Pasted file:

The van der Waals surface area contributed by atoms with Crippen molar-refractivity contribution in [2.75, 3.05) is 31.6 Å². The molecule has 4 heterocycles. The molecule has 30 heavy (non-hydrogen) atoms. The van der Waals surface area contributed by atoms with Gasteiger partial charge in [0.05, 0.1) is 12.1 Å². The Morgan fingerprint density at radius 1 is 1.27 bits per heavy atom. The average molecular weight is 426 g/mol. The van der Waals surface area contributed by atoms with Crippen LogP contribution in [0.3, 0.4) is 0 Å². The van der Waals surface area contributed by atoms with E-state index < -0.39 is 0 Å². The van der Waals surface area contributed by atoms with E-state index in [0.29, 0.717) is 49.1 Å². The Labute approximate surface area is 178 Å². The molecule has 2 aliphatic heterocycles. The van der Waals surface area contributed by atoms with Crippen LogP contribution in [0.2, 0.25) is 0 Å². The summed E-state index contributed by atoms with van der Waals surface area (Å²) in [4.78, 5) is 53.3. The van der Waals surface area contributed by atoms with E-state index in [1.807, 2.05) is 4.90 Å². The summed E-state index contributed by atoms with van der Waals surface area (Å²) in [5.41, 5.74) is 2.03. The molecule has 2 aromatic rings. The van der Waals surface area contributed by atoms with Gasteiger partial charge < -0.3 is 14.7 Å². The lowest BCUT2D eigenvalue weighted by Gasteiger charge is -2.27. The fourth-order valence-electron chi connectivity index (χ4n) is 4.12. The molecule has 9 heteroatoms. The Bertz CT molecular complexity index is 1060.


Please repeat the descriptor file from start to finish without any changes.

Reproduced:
The van der Waals surface area contributed by atoms with Crippen molar-refractivity contribution in [2.75, 3.05) is 31.6 Å². The molecule has 4 heterocycles. The molecule has 30 heavy (non-hydrogen) atoms. The van der Waals surface area contributed by atoms with Gasteiger partial charge in [0.05, 0.1) is 12.1 Å². The Morgan fingerprint density at radius 1 is 1.27 bits per heavy atom. The average molecular weight is 426 g/mol. The van der Waals surface area contributed by atoms with Crippen LogP contribution in [0.3, 0.4) is 0 Å². The van der Waals surface area contributed by atoms with E-state index < -0.39 is 0 Å². The van der Waals surface area contributed by atoms with E-state index in [0.29, 0.717) is 49.1 Å². The Labute approximate surface area is 178 Å². The molecule has 2 aliphatic heterocycles. The van der Waals surface area contributed by atoms with Crippen LogP contribution in [0.2, 0.25) is 0 Å². The summed E-state index contributed by atoms with van der Waals surface area (Å²) in [4.78, 5) is 53.3. The van der Waals surface area contributed by atoms with E-state index in [1.807, 2.05) is 4.90 Å². The summed E-state index contributed by atoms with van der Waals surface area (Å²) in [5.41, 5.74) is 2.03. The molecule has 2 aromatic rings. The van der Waals surface area contributed by atoms with Gasteiger partial charge < -0.3 is 14.7 Å². The lowest BCUT2D eigenvalue weighted by Gasteiger charge is -2.27. The fourth-order valence-electron chi connectivity index (χ4n) is 4.12. The molecule has 9 heteroatoms. The Bertz CT molecular complexity index is 1060.